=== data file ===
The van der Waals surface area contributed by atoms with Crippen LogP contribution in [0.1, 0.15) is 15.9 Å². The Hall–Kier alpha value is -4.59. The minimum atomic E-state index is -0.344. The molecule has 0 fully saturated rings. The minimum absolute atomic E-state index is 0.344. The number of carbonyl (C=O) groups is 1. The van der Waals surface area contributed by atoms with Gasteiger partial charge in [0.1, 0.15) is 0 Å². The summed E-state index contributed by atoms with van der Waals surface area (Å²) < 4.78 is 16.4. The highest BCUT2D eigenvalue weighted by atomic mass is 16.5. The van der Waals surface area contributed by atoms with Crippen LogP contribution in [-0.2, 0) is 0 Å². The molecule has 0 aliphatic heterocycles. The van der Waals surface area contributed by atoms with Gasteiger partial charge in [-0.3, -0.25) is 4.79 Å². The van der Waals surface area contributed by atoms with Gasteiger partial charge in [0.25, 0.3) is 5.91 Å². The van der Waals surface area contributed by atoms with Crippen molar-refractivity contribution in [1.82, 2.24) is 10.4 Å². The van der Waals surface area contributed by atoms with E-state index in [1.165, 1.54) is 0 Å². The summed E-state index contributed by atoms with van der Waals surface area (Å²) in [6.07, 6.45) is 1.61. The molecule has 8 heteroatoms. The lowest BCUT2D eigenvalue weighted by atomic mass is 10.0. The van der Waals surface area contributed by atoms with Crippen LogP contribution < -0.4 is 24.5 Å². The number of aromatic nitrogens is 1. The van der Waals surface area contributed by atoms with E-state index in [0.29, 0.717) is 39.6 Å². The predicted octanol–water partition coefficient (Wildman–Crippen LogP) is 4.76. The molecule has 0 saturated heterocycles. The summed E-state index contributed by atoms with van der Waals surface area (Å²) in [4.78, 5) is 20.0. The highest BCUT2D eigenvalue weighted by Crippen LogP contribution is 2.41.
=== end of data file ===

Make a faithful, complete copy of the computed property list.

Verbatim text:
The van der Waals surface area contributed by atoms with Crippen LogP contribution in [0.1, 0.15) is 15.9 Å². The Hall–Kier alpha value is -4.59. The minimum atomic E-state index is -0.344. The molecule has 0 fully saturated rings. The minimum absolute atomic E-state index is 0.344. The number of carbonyl (C=O) groups is 1. The van der Waals surface area contributed by atoms with Gasteiger partial charge in [0.1, 0.15) is 0 Å². The summed E-state index contributed by atoms with van der Waals surface area (Å²) < 4.78 is 16.4. The highest BCUT2D eigenvalue weighted by atomic mass is 16.5. The van der Waals surface area contributed by atoms with Crippen LogP contribution in [-0.2, 0) is 0 Å². The molecule has 0 aliphatic heterocycles. The van der Waals surface area contributed by atoms with Gasteiger partial charge in [-0.3, -0.25) is 4.79 Å². The van der Waals surface area contributed by atoms with Gasteiger partial charge in [0.25, 0.3) is 5.91 Å². The van der Waals surface area contributed by atoms with Crippen molar-refractivity contribution in [1.82, 2.24) is 10.4 Å². The van der Waals surface area contributed by atoms with E-state index in [1.165, 1.54) is 0 Å². The summed E-state index contributed by atoms with van der Waals surface area (Å²) in [6.07, 6.45) is 1.61. The molecule has 8 heteroatoms. The lowest BCUT2D eigenvalue weighted by atomic mass is 10.0. The van der Waals surface area contributed by atoms with Crippen LogP contribution < -0.4 is 24.5 Å². The number of aromatic nitrogens is 1. The van der Waals surface area contributed by atoms with E-state index in [0.29, 0.717) is 39.6 Å². The predicted octanol–water partition coefficient (Wildman–Crippen LogP) is 4.76. The molecule has 0 saturated heterocycles. The summed E-state index contributed by atoms with van der Waals surface area (Å²) in [4.78, 5) is 20.0. The highest BCUT2D eigenvalue weighted by Crippen LogP contribution is 2.41.